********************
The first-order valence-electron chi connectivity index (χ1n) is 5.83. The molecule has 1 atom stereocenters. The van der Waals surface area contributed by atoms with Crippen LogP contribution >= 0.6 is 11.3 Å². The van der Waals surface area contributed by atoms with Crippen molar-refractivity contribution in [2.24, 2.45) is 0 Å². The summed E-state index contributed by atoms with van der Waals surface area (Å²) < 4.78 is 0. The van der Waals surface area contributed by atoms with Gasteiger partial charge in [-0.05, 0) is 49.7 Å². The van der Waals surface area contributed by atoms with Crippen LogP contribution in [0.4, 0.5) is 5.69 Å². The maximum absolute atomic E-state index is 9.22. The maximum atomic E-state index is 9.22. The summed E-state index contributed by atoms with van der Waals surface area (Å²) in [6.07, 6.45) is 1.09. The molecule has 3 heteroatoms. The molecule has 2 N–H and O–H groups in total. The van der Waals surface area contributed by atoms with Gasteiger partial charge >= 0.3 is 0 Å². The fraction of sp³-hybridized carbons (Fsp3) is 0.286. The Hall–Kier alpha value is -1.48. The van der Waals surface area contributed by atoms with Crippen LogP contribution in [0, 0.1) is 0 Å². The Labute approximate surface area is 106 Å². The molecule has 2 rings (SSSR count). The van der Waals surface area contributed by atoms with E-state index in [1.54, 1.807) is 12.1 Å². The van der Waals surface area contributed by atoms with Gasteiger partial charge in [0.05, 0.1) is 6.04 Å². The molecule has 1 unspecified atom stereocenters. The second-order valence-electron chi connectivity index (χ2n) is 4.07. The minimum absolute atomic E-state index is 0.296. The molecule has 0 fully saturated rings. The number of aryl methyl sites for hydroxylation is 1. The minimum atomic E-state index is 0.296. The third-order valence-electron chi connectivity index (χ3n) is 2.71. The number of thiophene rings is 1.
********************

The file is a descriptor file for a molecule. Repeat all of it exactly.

The first-order valence-electron chi connectivity index (χ1n) is 5.83. The molecule has 1 atom stereocenters. The van der Waals surface area contributed by atoms with Crippen LogP contribution >= 0.6 is 11.3 Å². The van der Waals surface area contributed by atoms with Crippen molar-refractivity contribution in [2.24, 2.45) is 0 Å². The summed E-state index contributed by atoms with van der Waals surface area (Å²) < 4.78 is 0. The van der Waals surface area contributed by atoms with Gasteiger partial charge in [-0.05, 0) is 49.7 Å². The van der Waals surface area contributed by atoms with Crippen LogP contribution in [0.4, 0.5) is 5.69 Å². The maximum absolute atomic E-state index is 9.22. The maximum atomic E-state index is 9.22. The summed E-state index contributed by atoms with van der Waals surface area (Å²) in [6.07, 6.45) is 1.09. The molecule has 3 heteroatoms. The molecule has 2 N–H and O–H groups in total. The van der Waals surface area contributed by atoms with Gasteiger partial charge >= 0.3 is 0 Å². The fraction of sp³-hybridized carbons (Fsp3) is 0.286. The Hall–Kier alpha value is -1.48. The van der Waals surface area contributed by atoms with Crippen LogP contribution in [0, 0.1) is 0 Å². The Labute approximate surface area is 106 Å². The molecule has 2 rings (SSSR count). The van der Waals surface area contributed by atoms with E-state index in [1.54, 1.807) is 12.1 Å². The van der Waals surface area contributed by atoms with Gasteiger partial charge in [0.05, 0.1) is 6.04 Å². The molecule has 1 unspecified atom stereocenters. The second-order valence-electron chi connectivity index (χ2n) is 4.07. The minimum absolute atomic E-state index is 0.296. The molecule has 0 fully saturated rings. The number of aryl methyl sites for hydroxylation is 1. The minimum atomic E-state index is 0.296. The third-order valence-electron chi connectivity index (χ3n) is 2.71. The number of thiophene rings is 1.